Studies surrounding increased screen time have shown a significantly higher chance of being diagnosed with depression or anxiety. As children spend more time interacting with screens rather than the world around them, they are opening up the door to poorer mental health. Many factors can play into this; they may be less likely to be having genuine interaction with others when clocking in screen time (missing important lessons about themselves and the realities of relationships), and/or it can be used as a distraction from other problems at hand. Since dopamine is released during screen usage, it can become addictive if not controlled.

Additionally, it’s important to note the role that social media plays in the lives of children today, which is something that older generations didn’t have to navigate. Social media can create an environment for cyberbullying and comparing oneself to others. This type of constant interaction online can lead to self-esteem issues and pressure to reach societal standards.

Physical Effects

In addition to some mental health concerns, overuse of digital devices is also known to have certain physical effects on children as well.

One area of concern is the harmful blue light exposure that is a result of extended screen time. Blue light from devices like cell phones or laptops can harm the eyes. Why is this? Blue light wavelengths are a higher energy than other colors on the spectrum, making it harder for eyes to filter out on their own, and as a result increasing damage.

Symptoms of blue light on the eyes include eye fatigue, headaches, and retinal damage. Blue light has the ability to interrupt the body’s circadian rhythm, which is responsible for signaling the body when it’s time to fall asleep. For children, sleep is a critical component of development—affecting their attention span, behavior, and overall health, so interrupting this cycle can be detrimental to their focus, energy levels and productivity during the day.

Although it’s unlikely to completely cut out screen time, especially considering many students are engaging in virtual learning as a result of the pandemic, a pair of blue light glasses can be a good tool for parents to invest in. This type of glasses contains lenses that actively help reduce the negative effects of blue light by filtering out the harmful rays, and they can be worn during homeschool lessons or even while playing video games. Considering visionissues such as depth perception and focus can grow during their youth years, it’s important to take a proactive step against anything that may be hindering their sight in the future, blue light glasses are a step in the right direction. The fun frames and colors these glasses come in make it an easy way to protect your children’s eyesight and help promote better sleeping habits.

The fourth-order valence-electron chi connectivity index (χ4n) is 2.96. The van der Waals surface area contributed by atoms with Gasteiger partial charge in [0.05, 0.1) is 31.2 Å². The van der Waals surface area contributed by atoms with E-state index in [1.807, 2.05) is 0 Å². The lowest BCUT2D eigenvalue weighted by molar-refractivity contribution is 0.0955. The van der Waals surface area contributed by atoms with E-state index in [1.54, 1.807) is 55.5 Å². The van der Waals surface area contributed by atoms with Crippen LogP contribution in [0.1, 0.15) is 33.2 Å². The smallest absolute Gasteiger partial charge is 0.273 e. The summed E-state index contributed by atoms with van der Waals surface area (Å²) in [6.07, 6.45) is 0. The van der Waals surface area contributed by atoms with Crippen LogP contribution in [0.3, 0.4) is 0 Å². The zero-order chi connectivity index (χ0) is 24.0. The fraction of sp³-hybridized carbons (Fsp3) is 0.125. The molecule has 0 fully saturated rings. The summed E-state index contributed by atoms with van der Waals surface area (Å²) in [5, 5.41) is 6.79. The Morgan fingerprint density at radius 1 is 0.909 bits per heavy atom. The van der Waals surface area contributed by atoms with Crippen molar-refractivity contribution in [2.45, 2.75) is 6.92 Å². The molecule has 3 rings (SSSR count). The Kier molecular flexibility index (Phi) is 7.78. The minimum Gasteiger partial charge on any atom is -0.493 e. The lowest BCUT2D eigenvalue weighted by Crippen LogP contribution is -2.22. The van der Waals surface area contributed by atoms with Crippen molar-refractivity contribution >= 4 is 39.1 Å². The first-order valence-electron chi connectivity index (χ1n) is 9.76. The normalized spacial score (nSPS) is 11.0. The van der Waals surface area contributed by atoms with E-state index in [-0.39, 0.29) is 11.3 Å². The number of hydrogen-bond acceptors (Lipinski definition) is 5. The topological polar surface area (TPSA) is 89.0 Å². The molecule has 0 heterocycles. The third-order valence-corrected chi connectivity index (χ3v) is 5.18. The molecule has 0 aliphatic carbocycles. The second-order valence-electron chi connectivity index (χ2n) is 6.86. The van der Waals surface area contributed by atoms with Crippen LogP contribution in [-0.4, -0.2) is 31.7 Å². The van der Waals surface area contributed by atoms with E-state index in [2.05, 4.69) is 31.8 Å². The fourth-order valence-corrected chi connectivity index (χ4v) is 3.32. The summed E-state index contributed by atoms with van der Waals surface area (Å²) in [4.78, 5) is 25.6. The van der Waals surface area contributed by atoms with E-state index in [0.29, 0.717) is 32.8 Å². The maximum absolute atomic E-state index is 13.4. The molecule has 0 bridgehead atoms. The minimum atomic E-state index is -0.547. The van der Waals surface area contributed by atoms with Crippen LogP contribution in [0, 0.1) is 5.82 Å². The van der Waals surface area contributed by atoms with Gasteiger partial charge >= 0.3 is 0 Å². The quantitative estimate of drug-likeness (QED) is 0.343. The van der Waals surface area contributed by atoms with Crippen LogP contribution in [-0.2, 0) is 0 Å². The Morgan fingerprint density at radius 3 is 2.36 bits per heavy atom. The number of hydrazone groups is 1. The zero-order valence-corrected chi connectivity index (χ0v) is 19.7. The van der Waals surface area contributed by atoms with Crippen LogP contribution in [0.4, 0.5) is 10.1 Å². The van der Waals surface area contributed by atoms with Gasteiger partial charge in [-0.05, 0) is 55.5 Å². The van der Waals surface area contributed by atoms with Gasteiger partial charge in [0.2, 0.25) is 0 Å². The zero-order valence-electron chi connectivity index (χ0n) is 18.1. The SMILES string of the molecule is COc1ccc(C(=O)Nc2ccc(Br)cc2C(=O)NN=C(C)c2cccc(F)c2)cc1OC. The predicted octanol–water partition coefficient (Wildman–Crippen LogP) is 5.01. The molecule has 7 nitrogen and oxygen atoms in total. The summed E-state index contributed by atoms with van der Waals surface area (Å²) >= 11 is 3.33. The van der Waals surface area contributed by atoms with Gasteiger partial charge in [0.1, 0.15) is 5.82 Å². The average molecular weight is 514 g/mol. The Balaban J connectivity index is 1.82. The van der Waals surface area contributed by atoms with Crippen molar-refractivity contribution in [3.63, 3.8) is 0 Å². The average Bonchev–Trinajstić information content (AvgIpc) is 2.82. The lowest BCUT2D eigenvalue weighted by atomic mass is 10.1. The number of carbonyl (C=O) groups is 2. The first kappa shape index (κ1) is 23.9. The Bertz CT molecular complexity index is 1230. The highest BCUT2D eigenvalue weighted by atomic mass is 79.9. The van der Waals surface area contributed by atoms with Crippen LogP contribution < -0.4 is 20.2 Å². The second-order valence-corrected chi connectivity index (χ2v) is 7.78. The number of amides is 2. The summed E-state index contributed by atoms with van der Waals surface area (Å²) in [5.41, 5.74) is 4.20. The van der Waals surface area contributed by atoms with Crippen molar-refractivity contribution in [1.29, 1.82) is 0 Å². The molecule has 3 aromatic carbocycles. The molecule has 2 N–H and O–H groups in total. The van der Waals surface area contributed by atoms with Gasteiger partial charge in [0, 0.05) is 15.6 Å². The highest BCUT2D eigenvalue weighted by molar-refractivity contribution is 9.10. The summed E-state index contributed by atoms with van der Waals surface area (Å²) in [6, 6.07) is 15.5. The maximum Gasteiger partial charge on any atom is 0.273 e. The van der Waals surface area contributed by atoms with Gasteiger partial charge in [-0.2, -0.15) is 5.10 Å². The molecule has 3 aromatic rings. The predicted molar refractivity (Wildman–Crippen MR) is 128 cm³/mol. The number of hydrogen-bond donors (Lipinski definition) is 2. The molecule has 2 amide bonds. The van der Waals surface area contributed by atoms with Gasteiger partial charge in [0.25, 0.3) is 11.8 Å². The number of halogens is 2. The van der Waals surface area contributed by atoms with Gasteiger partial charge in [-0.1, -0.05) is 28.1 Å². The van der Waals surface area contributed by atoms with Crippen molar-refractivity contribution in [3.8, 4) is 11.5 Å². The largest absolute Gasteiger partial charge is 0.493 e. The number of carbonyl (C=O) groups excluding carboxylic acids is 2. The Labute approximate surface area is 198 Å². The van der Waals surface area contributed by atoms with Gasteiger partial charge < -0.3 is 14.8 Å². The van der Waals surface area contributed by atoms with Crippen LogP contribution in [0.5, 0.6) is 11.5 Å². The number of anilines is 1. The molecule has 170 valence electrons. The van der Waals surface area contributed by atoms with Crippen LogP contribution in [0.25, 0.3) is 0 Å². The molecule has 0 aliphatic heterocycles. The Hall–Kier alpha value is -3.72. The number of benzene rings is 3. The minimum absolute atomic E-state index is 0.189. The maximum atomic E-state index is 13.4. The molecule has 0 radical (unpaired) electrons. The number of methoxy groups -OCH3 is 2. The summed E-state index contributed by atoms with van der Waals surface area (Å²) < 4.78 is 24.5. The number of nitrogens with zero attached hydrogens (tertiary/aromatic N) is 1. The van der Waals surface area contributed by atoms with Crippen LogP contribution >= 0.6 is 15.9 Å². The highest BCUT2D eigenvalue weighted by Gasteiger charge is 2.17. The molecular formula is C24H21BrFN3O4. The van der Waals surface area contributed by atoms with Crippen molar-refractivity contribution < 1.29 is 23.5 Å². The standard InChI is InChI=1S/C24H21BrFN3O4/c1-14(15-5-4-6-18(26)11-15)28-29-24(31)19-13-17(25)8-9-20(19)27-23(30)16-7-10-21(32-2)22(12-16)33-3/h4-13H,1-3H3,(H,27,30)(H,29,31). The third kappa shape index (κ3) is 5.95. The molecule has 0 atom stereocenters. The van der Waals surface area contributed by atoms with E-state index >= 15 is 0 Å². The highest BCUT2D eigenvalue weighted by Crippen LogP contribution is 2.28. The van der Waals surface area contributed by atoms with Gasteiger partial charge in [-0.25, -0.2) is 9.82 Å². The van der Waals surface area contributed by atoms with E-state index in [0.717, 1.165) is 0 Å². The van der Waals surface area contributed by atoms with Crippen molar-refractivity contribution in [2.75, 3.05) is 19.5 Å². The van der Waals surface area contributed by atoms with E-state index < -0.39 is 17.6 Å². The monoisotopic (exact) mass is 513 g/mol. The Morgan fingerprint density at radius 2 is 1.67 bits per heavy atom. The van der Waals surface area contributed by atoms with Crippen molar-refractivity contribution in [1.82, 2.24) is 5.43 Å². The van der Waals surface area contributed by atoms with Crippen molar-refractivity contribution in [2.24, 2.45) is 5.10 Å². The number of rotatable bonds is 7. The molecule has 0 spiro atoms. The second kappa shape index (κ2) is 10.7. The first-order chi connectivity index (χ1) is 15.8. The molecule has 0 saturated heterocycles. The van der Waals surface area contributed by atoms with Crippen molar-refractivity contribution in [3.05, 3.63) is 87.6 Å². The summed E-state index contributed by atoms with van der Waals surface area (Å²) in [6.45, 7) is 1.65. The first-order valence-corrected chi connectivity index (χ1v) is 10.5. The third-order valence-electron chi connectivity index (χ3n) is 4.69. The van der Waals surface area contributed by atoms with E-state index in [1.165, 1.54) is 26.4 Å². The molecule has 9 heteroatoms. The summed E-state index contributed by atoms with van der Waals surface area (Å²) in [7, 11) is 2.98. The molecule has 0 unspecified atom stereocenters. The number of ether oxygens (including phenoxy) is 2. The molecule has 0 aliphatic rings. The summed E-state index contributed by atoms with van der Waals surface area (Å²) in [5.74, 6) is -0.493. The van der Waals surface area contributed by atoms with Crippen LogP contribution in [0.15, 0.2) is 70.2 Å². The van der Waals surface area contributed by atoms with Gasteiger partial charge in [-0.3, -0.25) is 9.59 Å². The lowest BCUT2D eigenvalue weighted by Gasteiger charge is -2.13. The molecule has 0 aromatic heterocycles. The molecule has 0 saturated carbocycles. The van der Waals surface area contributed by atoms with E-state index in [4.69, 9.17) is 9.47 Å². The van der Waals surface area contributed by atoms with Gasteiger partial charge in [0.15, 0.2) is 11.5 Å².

Another physical drawback from extended screen time is the link between sedentary activities and major health concerns, like diabetes or obesity. In fact, studies show that increased screen time poses a risk factor for being overweight in children and adolescents. Considering that children are often sitting or lying down when they are engaging with their digital devices, they can develop patterns of inactivity.

How to Limit Screen Time

As previously mentioned, it may not feel like the easiest time to try to limit children’s screen time, but it’s 100% possible. A great place to start is offering other creative outlets for children to express themselves and connect withothers directly. With limited social interactions available to them, giving them other opportunities to release energy can positively impact their physical and mental health.

Focusing on wellness boosting habits can serve as a welcome distraction and teach your child how to enjoy making healthy choices. Encouraging children to spend time outside and participate in adequate amountsof exercise will lead to less time spent on digital devices and form more productive daily habits. Planning activities to do with family and friends can be a good motivator to turn the screens off and connect with others face-to-face.

Expressive writing is also a great way to channel attention into a more valuable hobby than spending countless hours looking at a screen. The Imagine Project is a great form of expressive writing that allows kids and teens to express their frustrations and stress in a healthy manner. Not only does this type of writing build self-esteem and promote better mental health, but it also helps children to develop self-awareness that can be harder to learn during this time while separated from their peers.

In Conclusion

Screens are part of our lives now and children rely on them heavily. As beneficial as they can be it’s important for families to remember a few of the potential dangers that come along with screen time. Creating healthy schedules for using technology and finding different activities outside of screen time can help children flourish amidst a digital age and protect their physical and mental health.

Good luck! Love,

Dianne Maroney, RN, MSN

Dianne is the founder and CEO of The Imagine Project, Inc., a nonprofit organization that helps children K-12 (and adults) process and heal from difficult life circumstances through expressive writing. Dianne has her Masters in Psychiatric/Mental Health Nursing, has written multiple books, is an international speaker, lives outside of Denver, CO, and has 3 grown children. Learn more about The Imagine Project at www.theimagineproject.org.